Suicide is a major cause of death worldwide, and many recent public health efforts have focused on suicide prevention. Many studies have looked at social, psychological, and biological factors that may cause suicide, but few studies have examined the effects of health service contexts on suicide rates. In this large retrospective population-based study, Kapur and colleagues looked at over 19,000 suicides that occurred within England’s health services from 1997 to 2012. This represented 26% of all suicides in England. The researchers: evaluated economic climate, surveyed the clinic administrators and clinicians involved, and they reviewed policy, service, and staffing changes at each time point. Health care in England is organized nationally through the National Health Service, and the government also collected confidential survey data on deaths by suicide between 1997 and 2012. The researchers examined if specific policy changes and organizational factors affected suicide rates. Health system changes such as: (a) implementing the National Institute for Health and Care Excellence depression guidelines, (b) making available crisis and home treatment teams, (c) implementing policies on transfer from youth to adult care and (d) new procedures for managing patients with dual diagnosis were all associated with reduced suicide rates during the study period. One of the most interesting findings was that these changes to the treatment and management of depression, youth, crises, and dual diagnoses were much more effective in reducing suicide rates under two organizational contexts: (1) when non-medical staff turnover was low, and (2) when there was greater reporting of patient safety incidents. Lower staff turnover likely means that patients in those organizations received greater continuity of care and that suicidal or depressed patients were more likely to receive treatment from highly trained and experienced professionals. Greater reporting of patient safety incidents tend to occur in organizations in which the staff feels sufficiently safe and secure to report and discuss negative clinical events without fear of reprisal or punishment. Such reflective practice is likely critical to increasing staff expertise in providing psychological treatment.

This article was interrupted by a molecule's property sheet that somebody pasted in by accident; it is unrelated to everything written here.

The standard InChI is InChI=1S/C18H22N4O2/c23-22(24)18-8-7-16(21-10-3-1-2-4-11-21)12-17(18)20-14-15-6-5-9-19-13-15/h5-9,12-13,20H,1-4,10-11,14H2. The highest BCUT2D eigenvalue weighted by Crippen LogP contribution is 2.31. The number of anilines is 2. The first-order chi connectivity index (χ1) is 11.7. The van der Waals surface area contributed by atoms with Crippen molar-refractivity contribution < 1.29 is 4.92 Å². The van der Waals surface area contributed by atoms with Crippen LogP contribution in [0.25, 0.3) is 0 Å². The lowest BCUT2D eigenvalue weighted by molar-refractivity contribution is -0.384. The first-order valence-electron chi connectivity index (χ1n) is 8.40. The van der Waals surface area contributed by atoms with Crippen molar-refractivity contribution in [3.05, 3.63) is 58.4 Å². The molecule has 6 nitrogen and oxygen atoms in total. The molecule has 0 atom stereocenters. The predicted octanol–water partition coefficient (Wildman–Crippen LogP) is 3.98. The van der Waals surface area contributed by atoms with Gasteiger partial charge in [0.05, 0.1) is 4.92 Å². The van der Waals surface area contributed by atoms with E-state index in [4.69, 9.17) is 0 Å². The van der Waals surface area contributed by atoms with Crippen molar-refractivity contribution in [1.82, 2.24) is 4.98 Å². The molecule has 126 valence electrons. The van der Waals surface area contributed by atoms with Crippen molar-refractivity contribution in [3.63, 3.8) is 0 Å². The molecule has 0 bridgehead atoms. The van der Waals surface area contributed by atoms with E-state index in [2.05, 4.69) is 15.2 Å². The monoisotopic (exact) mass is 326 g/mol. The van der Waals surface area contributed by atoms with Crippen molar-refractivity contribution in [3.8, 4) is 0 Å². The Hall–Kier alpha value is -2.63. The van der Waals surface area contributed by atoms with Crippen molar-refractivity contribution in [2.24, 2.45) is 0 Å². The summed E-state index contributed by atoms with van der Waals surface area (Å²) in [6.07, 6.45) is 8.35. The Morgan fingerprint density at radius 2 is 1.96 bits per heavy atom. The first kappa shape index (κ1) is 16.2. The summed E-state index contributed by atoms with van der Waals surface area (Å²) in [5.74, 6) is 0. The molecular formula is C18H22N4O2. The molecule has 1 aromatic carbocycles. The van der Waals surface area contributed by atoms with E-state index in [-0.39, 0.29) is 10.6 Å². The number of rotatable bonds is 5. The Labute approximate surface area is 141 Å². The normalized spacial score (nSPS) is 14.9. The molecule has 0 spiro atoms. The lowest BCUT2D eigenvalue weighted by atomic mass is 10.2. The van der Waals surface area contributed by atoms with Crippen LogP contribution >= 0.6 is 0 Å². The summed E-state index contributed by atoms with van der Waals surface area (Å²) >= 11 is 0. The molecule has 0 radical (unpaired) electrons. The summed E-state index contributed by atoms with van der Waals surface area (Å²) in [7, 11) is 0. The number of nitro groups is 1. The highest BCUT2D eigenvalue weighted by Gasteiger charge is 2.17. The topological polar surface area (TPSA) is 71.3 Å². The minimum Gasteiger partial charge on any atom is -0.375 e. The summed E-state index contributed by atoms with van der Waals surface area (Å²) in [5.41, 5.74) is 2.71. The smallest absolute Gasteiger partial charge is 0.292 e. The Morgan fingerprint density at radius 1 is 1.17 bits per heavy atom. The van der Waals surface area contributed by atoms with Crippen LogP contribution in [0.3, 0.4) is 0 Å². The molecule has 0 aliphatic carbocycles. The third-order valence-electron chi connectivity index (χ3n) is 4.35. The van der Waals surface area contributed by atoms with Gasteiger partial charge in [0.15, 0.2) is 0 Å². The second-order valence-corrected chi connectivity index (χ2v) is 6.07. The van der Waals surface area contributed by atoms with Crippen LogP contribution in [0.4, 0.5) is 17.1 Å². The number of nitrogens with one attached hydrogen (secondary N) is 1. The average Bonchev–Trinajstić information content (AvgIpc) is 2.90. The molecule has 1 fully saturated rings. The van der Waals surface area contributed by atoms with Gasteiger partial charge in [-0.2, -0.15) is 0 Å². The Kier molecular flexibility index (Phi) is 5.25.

Psychotherapists often do not think about the organizational context within which they work when considering the treatment they provide to those with mental health issues including people who may attempt suicide. Yet many psychotherapists work within an organizational context (e.g., hospitals, group practices, clinics, community health care centers, etc.). The findings from this study indicate that stability in staffing (i.e. low turnover) and working within a system that encourages reporting and discussing negative events likely has a positive impact on mental health outcomes like suicide.
Common Factors Across 5 Therapies for Suicidal Patients with Borderline Personality Disorder
Sledge, W., Plukin, E.M., Bauer, S., Brodsky, B.,... Yoemans, F. (2014). Psychotherapy for suicidal patients with borderline personality disorder: An expert consensus review of common factors across five therapies. Borderline Personality Disorder and Emotion Dysregulation, 1:16. doi:10.1186/2051-6673-1-16.